The shame and guilt of messing up hurt a lot.

It often hurts worse than quitting because when we quit, we don’t have to keep returning to the scene of the crime. There are no more painful reminders and we can move on. Hence, the “screw it.”  The sad part is that we aren’t quitting on ourselves, we are quitting on who we want to become.

How would you explain your vacation to California if you got a flat tire on the way there, so you turned around and headed back home?

It’s not about the setback, it’s about the comeback. The one workout you missed or one piece of cake that you ate does not define you. If you miss, it’s how you respond to the setback.

Can you learn from it and approach your goals with an even stronger resolve and enthusiasm?

Mental Toughness is NOT about messing up, it’s about not giving up. When the thought or option of giving up enters, it is an impostor trying to derail you.

Move on from the mistake, change the tire, and just keep going.

But this post isn’t about mental toughness it is about how to fail at your goals.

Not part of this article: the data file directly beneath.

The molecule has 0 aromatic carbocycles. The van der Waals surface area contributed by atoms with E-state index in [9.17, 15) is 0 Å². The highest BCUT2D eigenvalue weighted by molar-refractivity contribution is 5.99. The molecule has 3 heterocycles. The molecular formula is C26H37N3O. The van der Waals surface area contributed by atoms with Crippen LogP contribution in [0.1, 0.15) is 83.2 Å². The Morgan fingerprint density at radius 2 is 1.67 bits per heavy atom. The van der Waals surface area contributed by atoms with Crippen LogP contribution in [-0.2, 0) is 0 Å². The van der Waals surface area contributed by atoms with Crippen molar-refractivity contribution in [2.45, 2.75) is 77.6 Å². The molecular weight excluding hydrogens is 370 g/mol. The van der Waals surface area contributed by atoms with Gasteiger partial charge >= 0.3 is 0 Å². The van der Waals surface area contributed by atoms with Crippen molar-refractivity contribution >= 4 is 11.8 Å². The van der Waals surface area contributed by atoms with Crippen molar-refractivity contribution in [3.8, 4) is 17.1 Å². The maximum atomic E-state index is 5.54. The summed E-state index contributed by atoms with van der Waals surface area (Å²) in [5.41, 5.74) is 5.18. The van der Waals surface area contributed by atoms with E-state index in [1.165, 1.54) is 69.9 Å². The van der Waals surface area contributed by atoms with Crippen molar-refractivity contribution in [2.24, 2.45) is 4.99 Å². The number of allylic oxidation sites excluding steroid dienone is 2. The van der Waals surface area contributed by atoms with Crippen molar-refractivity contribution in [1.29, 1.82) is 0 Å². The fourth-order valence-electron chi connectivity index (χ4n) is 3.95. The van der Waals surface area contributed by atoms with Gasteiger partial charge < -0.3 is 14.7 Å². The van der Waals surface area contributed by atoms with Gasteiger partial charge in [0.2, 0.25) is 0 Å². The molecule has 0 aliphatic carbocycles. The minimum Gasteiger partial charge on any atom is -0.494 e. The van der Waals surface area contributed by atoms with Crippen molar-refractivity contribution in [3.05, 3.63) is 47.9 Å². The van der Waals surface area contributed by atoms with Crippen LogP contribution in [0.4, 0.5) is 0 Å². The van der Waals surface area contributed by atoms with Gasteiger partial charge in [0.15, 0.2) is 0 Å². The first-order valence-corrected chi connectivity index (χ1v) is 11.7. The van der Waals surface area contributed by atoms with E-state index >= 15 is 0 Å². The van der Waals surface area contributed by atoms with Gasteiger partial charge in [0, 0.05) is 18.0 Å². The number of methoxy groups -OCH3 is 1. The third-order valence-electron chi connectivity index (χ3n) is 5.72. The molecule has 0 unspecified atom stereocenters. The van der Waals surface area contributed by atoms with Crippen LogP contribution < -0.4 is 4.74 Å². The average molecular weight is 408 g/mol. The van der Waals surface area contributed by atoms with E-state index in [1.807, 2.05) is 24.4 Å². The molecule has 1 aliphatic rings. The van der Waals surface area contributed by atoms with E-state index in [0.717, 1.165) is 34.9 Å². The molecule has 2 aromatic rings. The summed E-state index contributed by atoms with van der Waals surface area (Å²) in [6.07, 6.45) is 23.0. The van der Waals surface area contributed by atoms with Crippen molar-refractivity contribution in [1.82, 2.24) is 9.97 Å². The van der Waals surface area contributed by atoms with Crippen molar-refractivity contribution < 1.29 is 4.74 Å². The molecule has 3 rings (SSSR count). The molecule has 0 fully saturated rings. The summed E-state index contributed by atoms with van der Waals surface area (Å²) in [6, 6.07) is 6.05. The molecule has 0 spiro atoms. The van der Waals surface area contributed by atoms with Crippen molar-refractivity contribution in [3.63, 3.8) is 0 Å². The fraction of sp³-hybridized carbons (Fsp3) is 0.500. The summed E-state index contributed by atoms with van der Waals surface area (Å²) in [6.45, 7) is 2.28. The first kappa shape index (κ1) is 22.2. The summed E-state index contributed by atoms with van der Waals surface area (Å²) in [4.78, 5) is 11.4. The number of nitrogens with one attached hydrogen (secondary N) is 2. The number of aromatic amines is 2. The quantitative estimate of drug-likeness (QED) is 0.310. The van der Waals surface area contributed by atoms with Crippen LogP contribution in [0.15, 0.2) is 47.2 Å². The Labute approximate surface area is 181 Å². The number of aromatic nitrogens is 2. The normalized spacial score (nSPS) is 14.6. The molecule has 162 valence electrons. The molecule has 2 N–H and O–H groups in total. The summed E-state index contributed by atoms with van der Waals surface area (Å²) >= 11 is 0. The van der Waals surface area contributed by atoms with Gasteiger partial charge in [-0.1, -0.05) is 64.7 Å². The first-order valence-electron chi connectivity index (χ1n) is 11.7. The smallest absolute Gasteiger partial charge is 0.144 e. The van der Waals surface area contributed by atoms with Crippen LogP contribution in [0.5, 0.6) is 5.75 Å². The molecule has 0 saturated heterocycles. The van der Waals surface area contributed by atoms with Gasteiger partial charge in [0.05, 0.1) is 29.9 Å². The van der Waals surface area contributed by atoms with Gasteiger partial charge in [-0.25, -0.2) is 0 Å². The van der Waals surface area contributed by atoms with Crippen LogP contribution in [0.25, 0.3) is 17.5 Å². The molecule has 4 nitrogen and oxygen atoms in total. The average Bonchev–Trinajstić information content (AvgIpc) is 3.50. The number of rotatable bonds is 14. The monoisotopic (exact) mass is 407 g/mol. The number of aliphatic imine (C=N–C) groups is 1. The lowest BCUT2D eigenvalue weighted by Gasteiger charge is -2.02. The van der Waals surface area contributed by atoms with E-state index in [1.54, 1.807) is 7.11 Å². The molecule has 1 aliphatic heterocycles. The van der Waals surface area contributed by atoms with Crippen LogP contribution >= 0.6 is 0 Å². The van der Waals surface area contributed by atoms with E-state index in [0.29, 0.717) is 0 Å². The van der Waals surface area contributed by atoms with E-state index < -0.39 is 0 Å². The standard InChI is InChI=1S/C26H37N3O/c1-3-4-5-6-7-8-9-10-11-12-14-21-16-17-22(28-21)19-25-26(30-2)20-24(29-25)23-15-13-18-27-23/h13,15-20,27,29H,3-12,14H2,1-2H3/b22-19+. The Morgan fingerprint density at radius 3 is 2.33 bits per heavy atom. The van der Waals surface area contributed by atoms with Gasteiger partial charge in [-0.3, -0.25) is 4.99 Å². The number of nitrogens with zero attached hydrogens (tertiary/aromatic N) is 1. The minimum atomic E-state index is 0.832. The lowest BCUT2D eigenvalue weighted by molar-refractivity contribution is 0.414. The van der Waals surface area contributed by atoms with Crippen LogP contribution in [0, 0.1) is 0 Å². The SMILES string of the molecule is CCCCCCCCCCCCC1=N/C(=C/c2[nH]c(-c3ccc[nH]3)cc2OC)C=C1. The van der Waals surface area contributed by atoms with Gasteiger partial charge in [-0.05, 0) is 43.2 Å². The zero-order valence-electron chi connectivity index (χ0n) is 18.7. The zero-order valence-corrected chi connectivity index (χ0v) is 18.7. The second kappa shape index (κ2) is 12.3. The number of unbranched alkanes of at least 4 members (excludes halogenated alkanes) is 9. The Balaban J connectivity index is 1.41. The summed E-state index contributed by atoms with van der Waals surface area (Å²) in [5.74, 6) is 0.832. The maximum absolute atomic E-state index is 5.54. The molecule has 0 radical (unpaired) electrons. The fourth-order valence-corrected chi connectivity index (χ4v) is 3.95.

dr rob bell speakerDr. Rob Bell is a Sport Psychology Coach. DRB & associates coach executives and professional athletes. Some clients have included three different winners on the PGA Tour, Indy Eleven, University of Notre Dame, Marriott, and Walgreens. 

Three ways professional athletes crush their goals

The majority of people fail. But, it’s not about the setback, it’s about the comeback! 

It’s so true that the people at the top of the mountain didn’t fall there. All you have to do is look at how professional athletes crush their goals and follow their model for success. 

1)    Just Do It:

professional athletes crush their goals

Cal Ripken Jr. played in 2632 straight MLB games without missing a single day. When Derek Jeter asked him the secret of playing every day, Cal replied, “ You know Derek, I just…I just play.”

The record didn’t drive Cal Ripken, The Ironman of Baseball…He just showed up and got better.

Any goal is worth pursuing! Whatever your goal is, just do it! Go get it, period!

Don’t let the fear of not reaching your goal get in your way. Just be prepared to show up every day and work hard for it.